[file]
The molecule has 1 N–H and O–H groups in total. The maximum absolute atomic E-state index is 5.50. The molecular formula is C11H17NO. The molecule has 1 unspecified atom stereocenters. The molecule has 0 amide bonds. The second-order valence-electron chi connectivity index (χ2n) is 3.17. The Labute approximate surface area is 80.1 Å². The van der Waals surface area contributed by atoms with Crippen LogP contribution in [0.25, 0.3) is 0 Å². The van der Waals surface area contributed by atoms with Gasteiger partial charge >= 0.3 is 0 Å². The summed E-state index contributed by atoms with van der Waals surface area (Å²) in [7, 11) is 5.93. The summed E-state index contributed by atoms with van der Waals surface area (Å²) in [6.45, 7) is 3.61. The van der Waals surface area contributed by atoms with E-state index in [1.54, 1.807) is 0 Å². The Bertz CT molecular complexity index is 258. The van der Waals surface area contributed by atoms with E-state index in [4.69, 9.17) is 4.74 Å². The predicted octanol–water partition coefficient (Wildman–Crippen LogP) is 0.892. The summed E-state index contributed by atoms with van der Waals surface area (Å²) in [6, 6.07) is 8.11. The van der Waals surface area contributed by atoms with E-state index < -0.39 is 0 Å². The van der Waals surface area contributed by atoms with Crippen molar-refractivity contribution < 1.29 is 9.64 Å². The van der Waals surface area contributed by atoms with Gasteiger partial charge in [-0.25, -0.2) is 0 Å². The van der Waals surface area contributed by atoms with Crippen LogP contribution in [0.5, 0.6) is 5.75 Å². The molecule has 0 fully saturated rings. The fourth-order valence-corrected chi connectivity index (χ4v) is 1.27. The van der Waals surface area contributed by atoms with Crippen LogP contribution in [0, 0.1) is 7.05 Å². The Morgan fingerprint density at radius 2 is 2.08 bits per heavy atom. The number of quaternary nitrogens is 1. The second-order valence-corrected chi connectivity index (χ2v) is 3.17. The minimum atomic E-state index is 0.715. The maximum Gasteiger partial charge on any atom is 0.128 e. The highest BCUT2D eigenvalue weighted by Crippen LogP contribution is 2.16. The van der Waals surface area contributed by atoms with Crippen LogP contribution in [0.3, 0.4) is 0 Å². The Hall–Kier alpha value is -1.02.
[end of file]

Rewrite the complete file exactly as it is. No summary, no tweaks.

The molecule has 1 N–H and O–H groups in total. The maximum absolute atomic E-state index is 5.50. The molecular formula is C11H17NO. The molecule has 1 unspecified atom stereocenters. The molecule has 0 amide bonds. The second-order valence-electron chi connectivity index (χ2n) is 3.17. The Labute approximate surface area is 80.1 Å². The van der Waals surface area contributed by atoms with Crippen LogP contribution in [0.25, 0.3) is 0 Å². The van der Waals surface area contributed by atoms with Gasteiger partial charge >= 0.3 is 0 Å². The summed E-state index contributed by atoms with van der Waals surface area (Å²) in [7, 11) is 5.93. The summed E-state index contributed by atoms with van der Waals surface area (Å²) in [6.45, 7) is 3.61. The van der Waals surface area contributed by atoms with E-state index in [1.54, 1.807) is 0 Å². The Bertz CT molecular complexity index is 258. The van der Waals surface area contributed by atoms with E-state index in [4.69, 9.17) is 4.74 Å². The predicted octanol–water partition coefficient (Wildman–Crippen LogP) is 0.892. The summed E-state index contributed by atoms with van der Waals surface area (Å²) in [6, 6.07) is 8.11. The van der Waals surface area contributed by atoms with E-state index < -0.39 is 0 Å². The van der Waals surface area contributed by atoms with Crippen molar-refractivity contribution < 1.29 is 9.64 Å². The van der Waals surface area contributed by atoms with Gasteiger partial charge in [-0.25, -0.2) is 0 Å². The van der Waals surface area contributed by atoms with Crippen LogP contribution in [0.5, 0.6) is 5.75 Å². The molecule has 0 fully saturated rings. The fourth-order valence-corrected chi connectivity index (χ4v) is 1.27. The van der Waals surface area contributed by atoms with Crippen LogP contribution in [0, 0.1) is 7.05 Å². The Morgan fingerprint density at radius 2 is 2.08 bits per heavy atom. The number of quaternary nitrogens is 1. The second-order valence-corrected chi connectivity index (χ2v) is 3.17. The minimum atomic E-state index is 0.715. The maximum Gasteiger partial charge on any atom is 0.128 e. The highest BCUT2D eigenvalue weighted by Crippen LogP contribution is 2.16. The van der Waals surface area contributed by atoms with Crippen LogP contribution in [0.3, 0.4) is 0 Å². The Hall–Kier alpha value is -1.02.